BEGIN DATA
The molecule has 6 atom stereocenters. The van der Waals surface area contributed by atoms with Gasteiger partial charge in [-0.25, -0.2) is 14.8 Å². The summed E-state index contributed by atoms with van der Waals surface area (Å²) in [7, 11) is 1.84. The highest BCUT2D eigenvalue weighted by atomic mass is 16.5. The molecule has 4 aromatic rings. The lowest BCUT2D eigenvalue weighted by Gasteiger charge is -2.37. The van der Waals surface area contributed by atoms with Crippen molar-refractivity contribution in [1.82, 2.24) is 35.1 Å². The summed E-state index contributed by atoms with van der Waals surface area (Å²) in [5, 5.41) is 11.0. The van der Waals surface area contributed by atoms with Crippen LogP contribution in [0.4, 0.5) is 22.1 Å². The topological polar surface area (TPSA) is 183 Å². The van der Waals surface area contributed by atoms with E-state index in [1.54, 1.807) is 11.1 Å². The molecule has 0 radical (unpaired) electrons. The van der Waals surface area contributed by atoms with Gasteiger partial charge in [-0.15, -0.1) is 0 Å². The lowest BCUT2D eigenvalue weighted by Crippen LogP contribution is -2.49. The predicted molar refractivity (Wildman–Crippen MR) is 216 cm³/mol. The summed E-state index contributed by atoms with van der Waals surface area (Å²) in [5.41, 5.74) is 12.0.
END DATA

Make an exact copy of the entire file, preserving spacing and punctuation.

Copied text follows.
The molecule has 6 atom stereocenters. The van der Waals surface area contributed by atoms with Gasteiger partial charge in [-0.25, -0.2) is 14.8 Å². The summed E-state index contributed by atoms with van der Waals surface area (Å²) in [7, 11) is 1.84. The highest BCUT2D eigenvalue weighted by atomic mass is 16.5. The molecule has 4 aromatic rings. The lowest BCUT2D eigenvalue weighted by Gasteiger charge is -2.37. The van der Waals surface area contributed by atoms with Crippen molar-refractivity contribution in [1.82, 2.24) is 35.1 Å². The summed E-state index contributed by atoms with van der Waals surface area (Å²) in [5, 5.41) is 11.0. The van der Waals surface area contributed by atoms with Crippen LogP contribution in [0.4, 0.5) is 22.1 Å². The topological polar surface area (TPSA) is 183 Å². The van der Waals surface area contributed by atoms with E-state index in [1.54, 1.807) is 11.1 Å². The molecule has 0 radical (unpaired) electrons. The van der Waals surface area contributed by atoms with Gasteiger partial charge in [-0.15, -0.1) is 0 Å². The lowest BCUT2D eigenvalue weighted by Crippen LogP contribution is -2.49. The predicted molar refractivity (Wildman–Crippen MR) is 216 cm³/mol. The summed E-state index contributed by atoms with van der Waals surface area (Å²) in [5.41, 5.74) is 12.0.